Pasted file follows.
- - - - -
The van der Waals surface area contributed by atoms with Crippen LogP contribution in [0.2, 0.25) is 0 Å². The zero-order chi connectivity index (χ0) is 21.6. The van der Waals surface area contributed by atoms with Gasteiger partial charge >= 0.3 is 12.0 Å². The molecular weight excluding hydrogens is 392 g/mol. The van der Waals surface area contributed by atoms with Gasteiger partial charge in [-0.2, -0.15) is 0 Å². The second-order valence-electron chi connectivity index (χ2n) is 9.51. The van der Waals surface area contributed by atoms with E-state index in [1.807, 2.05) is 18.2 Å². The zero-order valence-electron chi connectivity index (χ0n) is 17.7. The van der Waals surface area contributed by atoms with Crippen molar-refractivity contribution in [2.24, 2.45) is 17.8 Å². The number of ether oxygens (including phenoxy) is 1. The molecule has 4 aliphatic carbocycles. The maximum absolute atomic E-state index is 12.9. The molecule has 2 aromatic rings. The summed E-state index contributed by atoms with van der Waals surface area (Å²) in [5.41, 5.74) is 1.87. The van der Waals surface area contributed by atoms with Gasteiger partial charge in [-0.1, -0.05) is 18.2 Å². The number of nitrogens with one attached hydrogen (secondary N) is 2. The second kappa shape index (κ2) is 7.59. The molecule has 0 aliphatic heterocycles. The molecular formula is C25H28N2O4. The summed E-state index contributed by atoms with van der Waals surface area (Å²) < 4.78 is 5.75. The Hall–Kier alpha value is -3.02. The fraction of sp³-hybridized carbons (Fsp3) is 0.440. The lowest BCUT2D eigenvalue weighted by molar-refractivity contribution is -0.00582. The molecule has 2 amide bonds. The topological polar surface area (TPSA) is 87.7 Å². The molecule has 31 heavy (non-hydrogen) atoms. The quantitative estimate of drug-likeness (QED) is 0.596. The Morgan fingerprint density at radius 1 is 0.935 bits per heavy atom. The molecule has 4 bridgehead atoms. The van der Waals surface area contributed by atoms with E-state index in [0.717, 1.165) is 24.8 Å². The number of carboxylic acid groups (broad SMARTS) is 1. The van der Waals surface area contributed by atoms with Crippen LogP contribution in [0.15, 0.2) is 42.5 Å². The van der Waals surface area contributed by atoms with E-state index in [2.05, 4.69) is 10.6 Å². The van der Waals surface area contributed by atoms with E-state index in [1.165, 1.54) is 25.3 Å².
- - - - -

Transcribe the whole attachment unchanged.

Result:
The van der Waals surface area contributed by atoms with Crippen LogP contribution in [0.2, 0.25) is 0 Å². The zero-order chi connectivity index (χ0) is 21.6. The van der Waals surface area contributed by atoms with Gasteiger partial charge >= 0.3 is 12.0 Å². The molecular weight excluding hydrogens is 392 g/mol. The van der Waals surface area contributed by atoms with Gasteiger partial charge in [-0.2, -0.15) is 0 Å². The second-order valence-electron chi connectivity index (χ2n) is 9.51. The van der Waals surface area contributed by atoms with E-state index in [1.807, 2.05) is 18.2 Å². The zero-order valence-electron chi connectivity index (χ0n) is 17.7. The van der Waals surface area contributed by atoms with Crippen molar-refractivity contribution in [2.24, 2.45) is 17.8 Å². The number of ether oxygens (including phenoxy) is 1. The molecule has 4 aliphatic carbocycles. The maximum absolute atomic E-state index is 12.9. The molecule has 2 aromatic rings. The summed E-state index contributed by atoms with van der Waals surface area (Å²) in [5.41, 5.74) is 1.87. The van der Waals surface area contributed by atoms with Gasteiger partial charge in [-0.1, -0.05) is 18.2 Å². The number of nitrogens with one attached hydrogen (secondary N) is 2. The second kappa shape index (κ2) is 7.59. The molecule has 0 aliphatic heterocycles. The molecular formula is C25H28N2O4. The summed E-state index contributed by atoms with van der Waals surface area (Å²) < 4.78 is 5.75. The Hall–Kier alpha value is -3.02. The fraction of sp³-hybridized carbons (Fsp3) is 0.440. The lowest BCUT2D eigenvalue weighted by molar-refractivity contribution is -0.00582. The molecule has 2 amide bonds. The topological polar surface area (TPSA) is 87.7 Å². The molecule has 31 heavy (non-hydrogen) atoms. The quantitative estimate of drug-likeness (QED) is 0.596. The Morgan fingerprint density at radius 1 is 0.935 bits per heavy atom. The molecule has 4 bridgehead atoms. The van der Waals surface area contributed by atoms with E-state index in [0.717, 1.165) is 24.8 Å². The number of carboxylic acid groups (broad SMARTS) is 1. The van der Waals surface area contributed by atoms with Crippen LogP contribution in [0.15, 0.2) is 42.5 Å². The van der Waals surface area contributed by atoms with E-state index in [2.05, 4.69) is 10.6 Å². The van der Waals surface area contributed by atoms with E-state index in [1.165, 1.54) is 25.3 Å².